Austria is the key Alpine ski nation, with many hidden treasures waiting to be explored. The Arlberg ski region, including St. Anton, St. Christoph, Lech and Zürs the jewel in its crown and not only the birthplace of modern Alpine skiing but also a most popular playground for Europe's Royal families. Kitzbühel is located in the Tirol, justifiably world famous for the annual Hahnenkamm ski race, cosmopolitan atmosphere and a distinctive medieval town flair in addition to the 179km of linked skiing on its doorstep. Two annual Alpine celebrations worth mentioning in Mayrhofen, the first is the renowned Altitude Comedy Festival, which sees ‘the big guns of comedy’ provide a week of unforgettable laughs, and the second is Snowbombing! which mixes fresh current talent with crucial pioneers of the music scene. On the subject of music vibrating off of the snowy slopes of the Austrian Alps, we cannot forget Ischgl & Galtür, with 304 kilometers of pistes and stylish hotels; it’s one of the most popular winter hot spots in the world and attracts international superstars to its open-air concerts. Surrounded by glorious mountain peaks and glaciers Obergurgl & Hochgurgl are guaranteed good snow conditions from November to May and new for W18/19 is totally unique Sölden with a great selection of bars, restaurants and high-altitude skiing at its best.
The Saalbach-Hinterglemm-Leogang Ski Circus was extended by the new 'Tirol-S' high-speed gondola to neighbouring Fieberbrunn – known for its consistently great snow record, Lech and Zürs are linked with St Anton and St Christoph to provide even bigger ski domains, good snow, pulsating nightlife and accommodation that’s usually not far from luxurious. And for those who really want challenging skiing, St. Anton, Saalbach, Hinterglemm and Kitzbühel have slopes that most skiers and snowboarders will find more than steep enough.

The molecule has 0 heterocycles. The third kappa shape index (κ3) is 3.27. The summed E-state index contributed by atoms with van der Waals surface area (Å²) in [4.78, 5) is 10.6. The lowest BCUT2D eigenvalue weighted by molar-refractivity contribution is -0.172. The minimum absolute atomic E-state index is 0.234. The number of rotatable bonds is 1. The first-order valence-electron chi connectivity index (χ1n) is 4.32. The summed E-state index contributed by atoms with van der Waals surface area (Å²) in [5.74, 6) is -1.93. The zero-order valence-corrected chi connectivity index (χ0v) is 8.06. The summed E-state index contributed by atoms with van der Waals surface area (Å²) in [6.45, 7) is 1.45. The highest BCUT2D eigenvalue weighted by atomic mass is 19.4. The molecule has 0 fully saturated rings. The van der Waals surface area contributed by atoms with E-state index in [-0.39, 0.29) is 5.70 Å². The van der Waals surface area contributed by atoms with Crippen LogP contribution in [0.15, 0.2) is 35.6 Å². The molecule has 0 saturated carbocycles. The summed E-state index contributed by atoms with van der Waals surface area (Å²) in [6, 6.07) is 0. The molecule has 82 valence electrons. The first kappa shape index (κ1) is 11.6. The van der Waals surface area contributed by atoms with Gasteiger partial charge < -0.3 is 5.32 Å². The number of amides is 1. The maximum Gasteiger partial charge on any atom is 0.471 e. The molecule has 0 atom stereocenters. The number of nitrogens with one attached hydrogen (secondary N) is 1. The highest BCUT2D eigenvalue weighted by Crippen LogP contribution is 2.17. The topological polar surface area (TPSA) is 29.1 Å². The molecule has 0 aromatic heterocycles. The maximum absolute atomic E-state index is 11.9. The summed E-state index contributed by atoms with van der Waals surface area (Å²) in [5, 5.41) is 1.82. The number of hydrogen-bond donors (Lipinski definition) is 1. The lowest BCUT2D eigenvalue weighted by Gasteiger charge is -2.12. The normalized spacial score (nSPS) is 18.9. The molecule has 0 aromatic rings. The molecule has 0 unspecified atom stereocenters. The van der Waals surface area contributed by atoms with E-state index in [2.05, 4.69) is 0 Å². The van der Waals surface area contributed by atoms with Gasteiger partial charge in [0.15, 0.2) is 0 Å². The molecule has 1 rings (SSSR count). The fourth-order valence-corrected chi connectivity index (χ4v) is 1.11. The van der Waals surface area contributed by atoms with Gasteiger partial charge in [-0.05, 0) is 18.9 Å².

Skiing in Austria has always attracted British skiers and snowboarders, and many of them learned to ski in resorts such as Alpbach, Niederau, Söll, Mayrhofen, Obergurgl, and Filzmoos. Family skiing in Austria is a major attraction, and in many cases parents have returned later with their own children, confident that the experience they had when they were learning is as rewarding as ever.
The key to ski holidays in Austria is the country’s celebrated ‘Gemütlichkeit’ culture, which attempts to make guests feel welcome, entertained and well fed, both on the slopes and after the lifts have closed. The service excellence and hospitality that you encounter all over the country is guaranteed to leave you with a warm glow even in the cold winter weather. You’ll find the typical Austrian welcome both on the slopes with genuinely friendly instructors and lively après-ski in almost every Austrian bar when the lifts have closed. Or even before they have - the partying starts early, and it’s a familiar sight at many of the resort’s mountain huts to see skiers dancing while still in their ski boots.
Snow in Austria
On the slopes, Austrian resorts enjoy a good snow record. There is plenty of high skiing, the highest ski resorts in Austria such as Kühtai, Obergurgl, Obertauern, Galtür, and new for W18/19 Sölden are as snowsure as you’ll find anywhere.
Austria’s skiing regions offer no end of a variety of ski runs, activities, and stunning scenery.
Where to stay
From stylish design hotels to traditional wooden chalets type hotels we have the best accommodation options. More than any other Alpine country, ski accommodation in Austria is almost always several cuts above average. So Austria really does tick all the relevant boxes.